Specialists recommend spring start for Eleanor Cross work
Specialist advisors have recommended a spring start for repair and conservation work to Northampton’s Eleanor Cross.
During investigations carried out in the past few months, the expert team working on the project discovered that the primary issue of masonry movement has been caused by degraded iron cramps which are more than a century old.
These are essentially iron fittings holding the various parts of the monument together. They were last weatherproofed in the 1980s but have since begun to decay.
In order to properly preserve the structure, it is likely that at least some of these will need to be replaced with stainless steel equivalents. All work will be carried out in line with Historic England's requirements.
And the specialists brought in to assess the monument and commission the work have advised that, for the most durable results, all of the work should be carried out between April and September, when lime mortar has the best chance to cure properly.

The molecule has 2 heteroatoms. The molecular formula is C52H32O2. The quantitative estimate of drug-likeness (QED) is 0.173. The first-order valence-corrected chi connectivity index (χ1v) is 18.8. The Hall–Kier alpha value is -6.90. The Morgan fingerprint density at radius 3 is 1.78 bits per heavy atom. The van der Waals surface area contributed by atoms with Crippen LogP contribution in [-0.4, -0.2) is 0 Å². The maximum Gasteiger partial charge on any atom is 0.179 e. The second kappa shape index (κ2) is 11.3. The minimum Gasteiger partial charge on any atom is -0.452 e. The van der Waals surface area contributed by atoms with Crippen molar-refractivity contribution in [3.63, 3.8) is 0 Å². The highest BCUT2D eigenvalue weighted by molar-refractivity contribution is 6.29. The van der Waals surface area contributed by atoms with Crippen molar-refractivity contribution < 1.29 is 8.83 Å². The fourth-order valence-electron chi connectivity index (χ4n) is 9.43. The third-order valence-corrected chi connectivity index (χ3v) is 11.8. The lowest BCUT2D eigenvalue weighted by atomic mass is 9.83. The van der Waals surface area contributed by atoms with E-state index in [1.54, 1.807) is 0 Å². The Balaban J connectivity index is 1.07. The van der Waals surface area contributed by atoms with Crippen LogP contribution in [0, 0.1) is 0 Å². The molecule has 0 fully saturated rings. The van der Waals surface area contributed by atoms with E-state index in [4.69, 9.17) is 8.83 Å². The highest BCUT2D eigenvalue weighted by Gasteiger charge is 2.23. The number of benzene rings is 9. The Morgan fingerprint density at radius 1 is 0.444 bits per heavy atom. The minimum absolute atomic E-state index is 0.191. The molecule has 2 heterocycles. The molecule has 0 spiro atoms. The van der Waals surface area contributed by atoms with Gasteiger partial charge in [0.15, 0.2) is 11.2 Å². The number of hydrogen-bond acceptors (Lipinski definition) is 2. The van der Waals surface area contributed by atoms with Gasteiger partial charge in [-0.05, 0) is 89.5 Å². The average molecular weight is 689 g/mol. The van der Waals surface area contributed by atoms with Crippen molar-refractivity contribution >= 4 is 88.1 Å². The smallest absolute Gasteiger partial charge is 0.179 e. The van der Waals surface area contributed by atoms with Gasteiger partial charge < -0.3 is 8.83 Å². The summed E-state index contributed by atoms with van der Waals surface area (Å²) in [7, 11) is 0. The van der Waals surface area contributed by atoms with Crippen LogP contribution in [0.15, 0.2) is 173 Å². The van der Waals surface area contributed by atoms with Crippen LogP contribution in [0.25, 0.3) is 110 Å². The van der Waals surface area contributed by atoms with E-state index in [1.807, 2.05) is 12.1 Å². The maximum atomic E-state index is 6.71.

As work is set to start within months, the team’s structural engineer - a very experienced conservation specialist - has confirmed that no intermediate work is required over the winter period.
Cllr Tim Hadland, Northampton Borough Council’s Cabinet member for regeneration and enterprise, said: “Our primary concern is to commission a programme of repairs that will conserve and protect the monument for future generations.
“We have said all along that this work must be carried out to standards outlined by Historic England, and we absolutely have to get it right.
“We know there is an appetite in some quarters for this work to be carried out more quickly, but we are following a considered and informed approach and will listen to the advice of our expert team.
“Undertaking the work during the winter months could result in failure of the repairs and the need to undertake the works again in a short space of time.”
In May this year, Historic England agreed that the cross would be added to its Buildings at Risk register - to be published in November - which enabled the council to apply for a grant toward the work. This was awarded later the same month.
Work then started to recruit a lead professional advisor who then assembled the required team of specialists to build on the work done by Cliveden Conservation last autumn.
Since then, detailed reports have been compiled which consider the structural issues around the iron cramps and the repair methodology to be adopted.
The Cross, situated at the southern end of London Road close to Delapré Wood, was commissioned by Edward I between 1291 and 1294. Only three of twelve original monuments remain.
Each marks one of the nightly resting places of the King’s wife, Queen Eleanor of Castile’s, funeral procession between Harby, near Lincoln, to London.